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BJ's Smaller in Store Size but Mightier in sku Count

Cecile Corral, Meredith Schwartz -- Home Textiles Today, July 20, 2009

BJ's Wholesale Club might be the smallest of the country's three warehouse club operators — both in sales and in average store size. But the 182-club chain claims it better appeals to higher-income shoppers concentrating on buys for their .families — not businesses — and offers a greater sku count per store, positioning it better to compete against supercenters and grocery stores.

During BJ's presentation at the Oppenheimer Ninth annual Consumer, Gaming, Lodging and Leisure conference last week, president and ceo Laura Sen made many comparisons between BJ's and its competitors, and asserted its advantages compared to Costco and Sam's Club, as well as supercenters and grocery chains.

"Aside from wholesalers and warehouse clubs, our primary competitors are supercenters, specialty retailers and super markets," she said.

While about 90% of BJ's large format clubs face competition from another wholesale club within 10 miles, Sen said, "We believe there is still plenty of opportunity for growth within our existing markets. And accordingly, since most BJ's clubs already compete with another wholesale club, we are much less likely than our competitors to be affected by major new club competition in the future."

On a market basket of like items, BJ's prices average about 20% lower than those of supercenters, she said.

"Our operating costs are significantly lower, the quality of our merchandise is higher, and we cater to a higher income demographic," Sen continued. "Supermarkets represent the greatest opportunity for taking market share."

The club's 2008 revenues were $10 billion. Costco and Sam's Club posted sales last year of $56 billion and $44 billion, respectively.

And yet, Sen said, "It is worth noting that despite these high volumes, that the industry still has less than a 15% share of the food and drug market in the U.S."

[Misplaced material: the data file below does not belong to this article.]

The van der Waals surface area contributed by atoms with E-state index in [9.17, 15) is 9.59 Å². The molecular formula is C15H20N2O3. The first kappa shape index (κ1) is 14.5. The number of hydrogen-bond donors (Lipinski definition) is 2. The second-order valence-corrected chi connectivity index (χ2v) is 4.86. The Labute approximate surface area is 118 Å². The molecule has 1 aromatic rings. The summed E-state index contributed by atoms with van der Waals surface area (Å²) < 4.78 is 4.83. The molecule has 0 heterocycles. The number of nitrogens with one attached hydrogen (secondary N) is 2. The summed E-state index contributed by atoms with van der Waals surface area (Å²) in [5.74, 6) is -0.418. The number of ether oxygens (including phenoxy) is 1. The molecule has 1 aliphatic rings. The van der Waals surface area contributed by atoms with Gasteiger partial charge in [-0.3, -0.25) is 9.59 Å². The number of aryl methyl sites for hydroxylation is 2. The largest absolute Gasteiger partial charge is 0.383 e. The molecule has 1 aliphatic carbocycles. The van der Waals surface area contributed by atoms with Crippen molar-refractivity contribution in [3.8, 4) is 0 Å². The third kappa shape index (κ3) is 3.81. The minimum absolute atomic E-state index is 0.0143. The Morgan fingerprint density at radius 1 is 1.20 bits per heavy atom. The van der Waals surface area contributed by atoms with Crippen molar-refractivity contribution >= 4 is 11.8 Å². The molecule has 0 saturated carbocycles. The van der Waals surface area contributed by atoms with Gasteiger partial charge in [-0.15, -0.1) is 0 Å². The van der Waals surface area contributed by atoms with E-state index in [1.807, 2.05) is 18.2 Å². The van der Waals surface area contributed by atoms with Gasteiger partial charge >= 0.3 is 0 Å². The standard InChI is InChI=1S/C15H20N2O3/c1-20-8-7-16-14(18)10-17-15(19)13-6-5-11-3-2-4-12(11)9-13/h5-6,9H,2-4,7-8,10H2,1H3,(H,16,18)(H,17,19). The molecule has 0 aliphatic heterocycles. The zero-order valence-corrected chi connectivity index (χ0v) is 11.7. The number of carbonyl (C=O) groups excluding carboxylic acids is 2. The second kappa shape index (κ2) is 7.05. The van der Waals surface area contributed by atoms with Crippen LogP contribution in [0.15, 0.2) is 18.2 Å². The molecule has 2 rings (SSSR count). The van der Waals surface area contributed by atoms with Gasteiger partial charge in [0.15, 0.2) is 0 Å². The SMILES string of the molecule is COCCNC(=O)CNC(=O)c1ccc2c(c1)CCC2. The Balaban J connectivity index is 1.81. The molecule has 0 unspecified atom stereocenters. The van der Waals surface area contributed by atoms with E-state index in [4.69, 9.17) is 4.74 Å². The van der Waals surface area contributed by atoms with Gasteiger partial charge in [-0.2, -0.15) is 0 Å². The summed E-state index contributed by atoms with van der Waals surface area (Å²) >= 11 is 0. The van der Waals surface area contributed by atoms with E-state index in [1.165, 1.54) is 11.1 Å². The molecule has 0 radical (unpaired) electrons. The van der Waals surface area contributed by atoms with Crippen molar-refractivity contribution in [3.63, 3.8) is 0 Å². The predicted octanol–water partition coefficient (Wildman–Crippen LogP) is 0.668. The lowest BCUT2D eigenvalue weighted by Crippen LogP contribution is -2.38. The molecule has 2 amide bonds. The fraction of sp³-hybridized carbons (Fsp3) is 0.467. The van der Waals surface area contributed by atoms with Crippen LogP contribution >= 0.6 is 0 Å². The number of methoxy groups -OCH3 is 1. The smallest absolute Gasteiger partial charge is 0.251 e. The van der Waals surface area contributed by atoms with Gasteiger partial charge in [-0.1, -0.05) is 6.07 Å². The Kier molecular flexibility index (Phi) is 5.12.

Store size is also smaller for BJ's. Sen said the club's units run about 20% smaller than the average Costco site and 10% smaller than a Sam's Club.

"This strategy allows us a higher density of clubs in each of our markets, which in turn allows us to maximize management support, distribution and marketing expenses," Sen said.

BJ's currently operates in 15 states and claims to be the leading warehouse club operator in the Northeast. Costco is more concentrated on the East and West Coasts, and Sam's is heavily anchored in the central part of the United States.

But where BJ's is bigger is in sku-count, she said. BJ's clubs each carry about 7,200 skus versus Costco and Sam's, which offer about 4,000 to 5,000 stock items per store.

More importantly, though, Sen noted, is that "we offer a wider assortment of package sizes. We carry selected foods and consumables that are more comparable to supermarket sizes."

Not surprisingly, food and consumables are the core product offerings , representing 75% of BJ's total merchandise sales.

Excluding gasoline, BJ's divvies its assortment into four groups:

Perishable foods, including all refrigerated and frozen products as well as bakery items;Edible grocery, including all shelf stable packaged foods;Non-edible grocery, including paper products, household cleaners and health & beauty aids;General merchandise, including all non-grocery items, such as apparel, books, electronics, housewares, seasonal and tires.

"In 2008, perishables sales outpaced all other categories, with a 12% comp increase," Sen said. "[That trend is] continuing into 2009, with a 12% comp increase in the first quarter."

For this year, the wholesale club is focused on improving the quality and presentation of its perishable foods, making investments in some renovation projects, and expanding store count by six to eight units — two of which already opened in May.

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